Voyager rewatch 6.02 – “Survival Instinct”

The of Nine family reunion leads to one doozy of an r/AmITheAsshole post.

As I see it, there are just two flaws in this otherwise-great episode. And they may not rise above the level of nitpick.

The first is that Voyager opens itself up to tourists, which is fine in the context of the episode, except we see that the bridge is full of randoms. And I’m sorry, this is the command centre of a powerful vessel from a culture which is really strict about sharing technology. Not to mention the number of times Janeway and her crew have been Shockingly Betrayed By A Seemingly Friendly Alien. I’m not saying they shouldn’t welcome guests onto the ship as a whole, I just think maybe it’s okay for the bridge to be off-limits.

The second flaw is more subjective, and boils down to the fact that I don’t quite believe that a group of Borg drones separated from the collective would assert their individuality so fast. It simply doesn’t jibe with what we saw in “I, Borg”. (Obviously Seven is an outlier, and that is the whole point of this episode.)

This is not an episode-breaking problem, but I personally would have liked a slightly different execution.

Otherwise? This is fantastic. A much better start to the season than last week’s premiere, and a sign of what Ronald D. Moore could have brought to the series had he stayed on.

Like. This is obviously a Seven story, and a very good one. But we also get moments with the whole ensemble, and Naomi Wildman, and what stands out to me is that Moore writes them as people who like one another. B’Elanna and Seven are prickly together, but respectful. Janeway and Chakotay needle Tuvok, who is in fine sarcastic form. The captain is unhappy that Tom and Harry got into a fight, but she’s also pleased that they won. There’s none of the petty sniping that you get in, say, a Kenneth Biller episode.

Most interestingly, it’s Chakotay — rather than Janeway — who helps Seven work through her ethical dilemma. They’ve had little interaction since Seven debuted, and it was rarely positive, yet here we get a glimpse of a … mentorship? Friendship? That we’ve never seen before, and which suits them very well. (I actually started low-key shipping Chakotay/Seven after I first saw this episode. Yes, I have regrets. No, I do not accept responsibility for how things worked out on that front.) Chakotay is less emotionally entwined with Seven than Janeway or the Doctor, so he’s a more dispassionate sounding board for her, and yet one who can gently push against her assumptions.

I said last week that “Equinox” marked the end of Chakotay’s usefulness as a character, and I stand by that (Tuvok could just as easily have assisted Seven here), but I do appreciate that they’re at least trying something new with him.

No assholes here

This is a story with no villains. The xBs’ agenda doesn’t initially take Seven’s wishes into account, but they have no reason to believe she’d help them, and they’re desperate. And Seven’s actions, the ones that made them so desperate, were those of a scared child. But the others don’t know that. Everyone is making the best possible choice under terrible circumstances.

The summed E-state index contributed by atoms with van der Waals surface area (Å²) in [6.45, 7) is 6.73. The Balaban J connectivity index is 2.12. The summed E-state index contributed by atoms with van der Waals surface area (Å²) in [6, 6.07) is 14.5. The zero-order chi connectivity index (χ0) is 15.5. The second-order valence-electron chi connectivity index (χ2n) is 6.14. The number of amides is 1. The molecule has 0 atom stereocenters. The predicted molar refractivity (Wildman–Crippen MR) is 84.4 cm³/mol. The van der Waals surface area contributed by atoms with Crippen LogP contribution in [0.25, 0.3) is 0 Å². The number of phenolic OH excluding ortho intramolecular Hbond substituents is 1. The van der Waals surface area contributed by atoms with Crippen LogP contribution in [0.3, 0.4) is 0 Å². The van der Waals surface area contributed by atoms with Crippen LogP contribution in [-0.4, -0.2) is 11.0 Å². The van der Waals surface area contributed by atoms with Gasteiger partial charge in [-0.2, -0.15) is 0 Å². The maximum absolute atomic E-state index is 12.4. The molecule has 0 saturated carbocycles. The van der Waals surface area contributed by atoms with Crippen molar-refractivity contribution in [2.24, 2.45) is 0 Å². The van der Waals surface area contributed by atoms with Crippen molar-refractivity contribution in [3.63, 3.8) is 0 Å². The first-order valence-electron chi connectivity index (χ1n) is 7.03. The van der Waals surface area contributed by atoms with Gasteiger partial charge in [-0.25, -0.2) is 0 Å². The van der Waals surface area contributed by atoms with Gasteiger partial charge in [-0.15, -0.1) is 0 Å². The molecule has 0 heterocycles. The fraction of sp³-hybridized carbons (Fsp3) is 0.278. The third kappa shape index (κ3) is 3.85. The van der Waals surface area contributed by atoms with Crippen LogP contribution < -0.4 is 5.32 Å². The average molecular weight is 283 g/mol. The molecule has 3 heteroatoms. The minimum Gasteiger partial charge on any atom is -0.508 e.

And it’s important, I think, that Seven isn’t forgiven at the end. “I understand why you did it, but I can’t forgive you” is what she’s told. Moore’s script lets us sit with the ambiguity. Voyager doesn’t always trust its audience enough; this is just another reason to wish Moore had stayed on.

(By all accounts there was very much an asshole behind the scenes, and his name was Rick Berman. I don’t know if we’ll ever find out why he chose to play Braga and Moore — once close friends and a successful writing partnership — off against each other. My guess is that he feared they would be a threat to his authority or position. And Moore was pushing for complex, serialised storytelling on Voyager, which was the last thing Berman and UPN wanted.)

Other observations

  • B’Elanna’s curls are intensifying
  • I really, really like Marika’s boots. Overall the xBs’ costumes are a bit meh, but Marika gets both a jaunty beret and some very turn-of-the-millennium knee-high boots with low, square heels.
  • Because I am and always have been a Very Serious Fan, what I took from this episode back in 20001 was that the prehensile plant was sentient and in unrequited love with Janeway. Borg stuff? I don’t know her. Anyway, I stand by that. Justice for the prehensile plant!
  • There was an uncomfortable moment in the sickbay scene where I looked away from Marika’s boots long enough to realise the older male xB was extremely attractive. Only to recall that he was played by Vaughn Armstrong, who has had Star Trek credits going back to season one of TNG, and who would go on to play Admiral Forrest in Enterprise. And I’m sure Armstrong is a lovely guy, but it was a real “Oh wow, I sure am getting older” moment for me.

In conclusion

The second episode of the season always brings us a story about Seven’s personhood, and “Survival Instinct” has something new to say. Five jaunty berets out of five.

 

  1. It aired in the US in 1999, but I had to wait for the VHS tapes.

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